What is Crypto.com? The company behind the Staples Center name change – Los Angeles Times

Good morning, and welcome to the Essential California newsletter. It’s Thursday, Nov. 18. I’m Justin Ray.

By now you have probably heard that the Staples Center is getting a new name for Christmas. Many on social media were shocked by the news that was released late Tuesday. Members of the Clippers seemed taken aback, too.

The downtown Los Angeles venue is set to don the new name for 20 years under a deal between Crypto.com and Anschutz Entertainment Group, the owner and operator of the arena. The cryptocurrency company reportedly shelled out more than $700 million for the naming rights, making it one of the biggest naming deals in sports history.

The company also plans to install at the entrance to the arena from LA Live, a 3,300 square-foot Crypto.com “activation space” featuring crypto-centric interactive experiences for sports or music fans.

So what do we know about the company behind the purchase? Here are some things you may have missed:

  • The 5-year-old company’s core business is running an exchange that allows users to trade cryptocurrencies, store them in an online account and access them with a Visa rewards debit card. It also has a wing for nonfungible tokens, or NFTs, cryptocurrency payment software, its own token and a number of other products in the works.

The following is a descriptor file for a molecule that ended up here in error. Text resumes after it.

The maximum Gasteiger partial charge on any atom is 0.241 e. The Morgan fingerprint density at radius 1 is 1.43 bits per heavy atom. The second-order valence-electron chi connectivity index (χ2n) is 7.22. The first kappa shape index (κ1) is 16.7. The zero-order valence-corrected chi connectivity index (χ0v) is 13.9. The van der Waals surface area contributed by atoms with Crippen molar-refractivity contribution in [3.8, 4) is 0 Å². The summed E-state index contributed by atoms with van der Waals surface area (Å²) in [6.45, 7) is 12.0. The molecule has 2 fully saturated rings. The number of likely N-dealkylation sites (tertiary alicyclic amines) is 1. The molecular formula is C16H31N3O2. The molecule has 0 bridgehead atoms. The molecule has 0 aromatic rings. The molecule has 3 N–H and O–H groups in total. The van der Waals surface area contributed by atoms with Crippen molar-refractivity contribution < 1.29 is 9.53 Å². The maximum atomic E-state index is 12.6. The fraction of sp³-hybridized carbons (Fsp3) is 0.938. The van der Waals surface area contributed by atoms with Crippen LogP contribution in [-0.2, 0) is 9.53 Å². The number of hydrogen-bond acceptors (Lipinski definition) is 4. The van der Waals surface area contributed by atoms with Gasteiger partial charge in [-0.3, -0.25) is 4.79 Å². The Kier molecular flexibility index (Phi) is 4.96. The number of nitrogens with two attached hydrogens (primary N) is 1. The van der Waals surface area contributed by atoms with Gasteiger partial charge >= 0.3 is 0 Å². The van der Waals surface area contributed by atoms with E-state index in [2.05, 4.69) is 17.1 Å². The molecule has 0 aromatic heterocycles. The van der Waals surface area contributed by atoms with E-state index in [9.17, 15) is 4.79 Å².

• With 10 million users and 3,000 employees, Crypto.com is a major player in the crypto world. Crypto.com’s chief executive, Kris Marszalek declined to share specific figures with The Times but said that the company reached profitability in early 2021 and has seen revenue grow 2,000% in the last year. Over the same period, the company has also signed partnership deals with UFC, Formula One racing, the Philadelphia 76ers, the Montreal Canadiens, the Italian Lega Serie A soccer league, Paris Saint-Germain Football Club and Twitch Rivals, the livestreaming service’s esports category.
  • The deal came about quickly. Staples signed an agreement in 2009 for naming rights in perpetuity — but AEG bought the naming rights back for an undisclosed sum in 2019. Conversations with Crypto.com just began at the end of summer. Marszalek has never attended a game at Staples Center; the Christmas game will be his first visit.
  • Renaming Staples Center is the latest phase of a marketing blitz for the crypto company. A new ad unveiled by the company in October features Oscar winner Matt Damon who says: “Four simple words that have been whispered by the intrepid since the time of the Romans … ‘Fortune favors the brave.’” In November, a handful of billboards with that motto went up in cities across the world, and the company took out a full-page ad in the Wall Street Journal featuring it.

Further reading:

And now, here’s what’s happening across California:

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L.A. STORIES

A massive two-day strike by University of California lecturers that threatened widespread class cancellations was averted early Wednesday after the union and university reached a tentative agreement on a contract. It will strengthen job security and boost the pay by an average 30% over five years, according to reporters Teresa Watanabe and Colleen Shalby. “We’re encouraging and advising members to teach today,” Mia McIver, president of the University Council-AFT, said Wednesday. Los Angeles Times